University of Michigan
1992 to present
Mode of Collection
Multi-stage area probability sample survey, conducted using in-person and telephone interviews.
The University of Michigan Health and Retirement Study (HRS) is a longitudinal panel study that surveys a representative probability sample of approximately 20,000 Americans over the age of 50 every two years.
Supported by the National Institute on Aging (NIA) and the Social Security Administration (SSA), the HRS originally explored the changes in labor force participation and the health transitions that individuals undergo toward the end of their work lives and in the years that follow. Since its launch in 1992, the study has substantially broadened its scope and now collects information about income, work, assets, pension plans, health insurance, disability, physical health and functioning, cognitive functioning, and health care expenditures, as well as genomic, blood-based biomarker, and psychosocial data. Through its unique and in-depth interviews, the HRS provides an invaluable and growing body of multidisciplinary data that researchers can use to address important questions about the challenges and opportunities of aging. Survey responses for Medicare recipients are linked to Medicare Claims Data, providing a more extensive analytic data set.
The study collects information about income, work, assets, pension plans, health insurance, disability, physical health and functioning, cognitive functioning, and health care expenditures as well as genomic, blood-based biomarker, and psychosocial data.
U.S. population aged 50 years and older
The HRS is a longitudinal survey with a complex panel structure and sample design. Participants are ages 51 to 61 years when they are invited to join the study and are generally followed until death. Both members of a couple are invited to join and are followed together. Survey participants are community- dwelling persons at baseline but are retained in the study if they move to long term care facilities. New cohorts are added every 2 years; the sample is refreshed with younger cohorts every 6 years. Sample size has ranged from 18,000 to 23,000 in any given wave. In the baseline year, half of the core sample is assigned to a face-to-face interview, including physical and biological measures and a mail-back psychosocial questionnaire. The other half of the sample receives a telephone interview in the baseline year and an enhanced face-to-face interview in the follow-up year. Respondents generally answer for themselves, although proxy respondents (usually spouse or other family member) may be used if the respondent is unable to participate. The core survey, which includes the main part of the data, takes place every 2 years and lasts 90 minutes to 3 hours. Studies on a range of topics take place in the "off year" and are linked to the core. HRS core data are linked to various sources of administrative data, such as Medicare, the Veteran's Administration, and the National Death Index. A randomly selected half of participants over age 65 are invited to participate in the Healthy Cognitive Aging Project which collects more intensive cognitive data valuable for detecting dementia or cognitive impairment in sample participants, which enhances our understanding of risk and protective factors for Alzheimer's disease and related dementias.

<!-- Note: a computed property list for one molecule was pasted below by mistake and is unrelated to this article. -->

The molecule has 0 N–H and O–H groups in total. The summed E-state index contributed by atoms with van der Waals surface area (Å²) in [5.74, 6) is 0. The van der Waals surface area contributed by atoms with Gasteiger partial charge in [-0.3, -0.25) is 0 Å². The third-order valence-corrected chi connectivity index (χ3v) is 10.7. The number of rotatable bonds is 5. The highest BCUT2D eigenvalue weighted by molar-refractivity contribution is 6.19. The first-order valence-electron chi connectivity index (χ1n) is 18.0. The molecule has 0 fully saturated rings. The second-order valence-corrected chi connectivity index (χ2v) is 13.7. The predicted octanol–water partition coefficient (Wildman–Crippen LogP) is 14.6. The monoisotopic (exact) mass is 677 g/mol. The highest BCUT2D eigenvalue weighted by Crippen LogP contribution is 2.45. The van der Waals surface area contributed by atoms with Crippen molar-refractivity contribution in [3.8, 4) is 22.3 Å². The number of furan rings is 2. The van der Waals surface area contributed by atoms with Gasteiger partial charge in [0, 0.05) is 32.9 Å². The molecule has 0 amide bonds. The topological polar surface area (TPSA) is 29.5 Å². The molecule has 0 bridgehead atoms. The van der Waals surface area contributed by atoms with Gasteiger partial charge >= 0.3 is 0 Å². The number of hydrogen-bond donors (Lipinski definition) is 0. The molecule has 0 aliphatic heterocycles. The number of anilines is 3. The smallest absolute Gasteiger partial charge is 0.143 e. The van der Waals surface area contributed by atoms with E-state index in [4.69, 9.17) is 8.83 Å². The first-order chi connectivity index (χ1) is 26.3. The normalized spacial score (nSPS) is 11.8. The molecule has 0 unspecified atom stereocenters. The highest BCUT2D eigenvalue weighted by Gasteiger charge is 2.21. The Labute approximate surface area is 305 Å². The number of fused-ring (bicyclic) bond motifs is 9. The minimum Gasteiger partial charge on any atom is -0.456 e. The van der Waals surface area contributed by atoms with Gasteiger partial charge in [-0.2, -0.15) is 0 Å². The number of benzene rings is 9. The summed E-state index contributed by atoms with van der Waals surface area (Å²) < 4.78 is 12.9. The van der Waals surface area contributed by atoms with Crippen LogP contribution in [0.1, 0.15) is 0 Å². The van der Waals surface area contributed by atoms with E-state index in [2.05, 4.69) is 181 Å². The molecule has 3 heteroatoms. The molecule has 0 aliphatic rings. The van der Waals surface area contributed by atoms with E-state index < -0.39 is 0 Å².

Response Rates and Sample Size
The response rates for the initial interview are about 73%; follow-up response rates range from 80% to 90%+.
All HRS respondents who are Medicare beneficiaries are asked to provide their identification number; over 80 percent consent to do so. Of those who provided an identification number, 98 percent have been successfully matched to Medicare files. During face-to-face interviews conducted every four years, participants may consent to the collection of data on height, weight, blood pressure, grip strength and other physical performance measures as well as DNA for genotyping and (currently) venous blood for biomarker analyses. Other health information obtained through HRS are self-report data.
Although the HRS oversamples African Americans and Census-defined Hispanics, it does not oversample other racial or ethnic minorities.
Health and Retirement Study, An Introduction (slides and video).